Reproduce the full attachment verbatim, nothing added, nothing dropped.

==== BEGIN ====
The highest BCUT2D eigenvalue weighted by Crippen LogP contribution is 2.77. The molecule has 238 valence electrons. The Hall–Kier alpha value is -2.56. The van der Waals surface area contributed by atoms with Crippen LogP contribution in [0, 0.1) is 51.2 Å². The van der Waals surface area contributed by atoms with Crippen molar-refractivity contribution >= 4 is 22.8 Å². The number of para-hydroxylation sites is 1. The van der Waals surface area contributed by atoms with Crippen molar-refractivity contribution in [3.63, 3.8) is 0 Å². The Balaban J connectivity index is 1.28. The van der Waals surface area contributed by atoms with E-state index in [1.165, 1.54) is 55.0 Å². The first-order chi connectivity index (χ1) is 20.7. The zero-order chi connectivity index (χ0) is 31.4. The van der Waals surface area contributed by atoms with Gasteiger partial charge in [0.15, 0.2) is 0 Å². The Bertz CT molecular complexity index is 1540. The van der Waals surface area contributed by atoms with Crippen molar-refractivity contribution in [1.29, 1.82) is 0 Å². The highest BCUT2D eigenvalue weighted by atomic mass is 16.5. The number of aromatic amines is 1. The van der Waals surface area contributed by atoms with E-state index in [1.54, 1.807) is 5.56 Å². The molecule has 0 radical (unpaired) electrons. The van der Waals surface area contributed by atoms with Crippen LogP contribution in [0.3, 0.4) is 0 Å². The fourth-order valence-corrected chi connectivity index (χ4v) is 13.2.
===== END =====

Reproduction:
The highest BCUT2D eigenvalue weighted by Crippen LogP contribution is 2.77. The molecule has 238 valence electrons. The Hall–Kier alpha value is -2.56. The van der Waals surface area contributed by atoms with Crippen LogP contribution in [0, 0.1) is 51.2 Å². The van der Waals surface area contributed by atoms with Crippen molar-refractivity contribution >= 4 is 22.8 Å². The number of para-hydroxylation sites is 1. The van der Waals surface area contributed by atoms with Crippen molar-refractivity contribution in [3.63, 3.8) is 0 Å². The Balaban J connectivity index is 1.28. The van der Waals surface area contributed by atoms with E-state index in [1.165, 1.54) is 55.0 Å². The first-order chi connectivity index (χ1) is 20.7. The zero-order chi connectivity index (χ0) is 31.4. The van der Waals surface area contributed by atoms with Gasteiger partial charge in [0.15, 0.2) is 0 Å². The Bertz CT molecular complexity index is 1540. The van der Waals surface area contributed by atoms with Crippen molar-refractivity contribution in [1.29, 1.82) is 0 Å². The highest BCUT2D eigenvalue weighted by atomic mass is 16.5. The number of aromatic amines is 1. The van der Waals surface area contributed by atoms with E-state index in [1.54, 1.807) is 5.56 Å². The molecule has 0 radical (unpaired) electrons. The van der Waals surface area contributed by atoms with Crippen LogP contribution in [0.3, 0.4) is 0 Å². The fourth-order valence-corrected chi connectivity index (χ4v) is 13.2.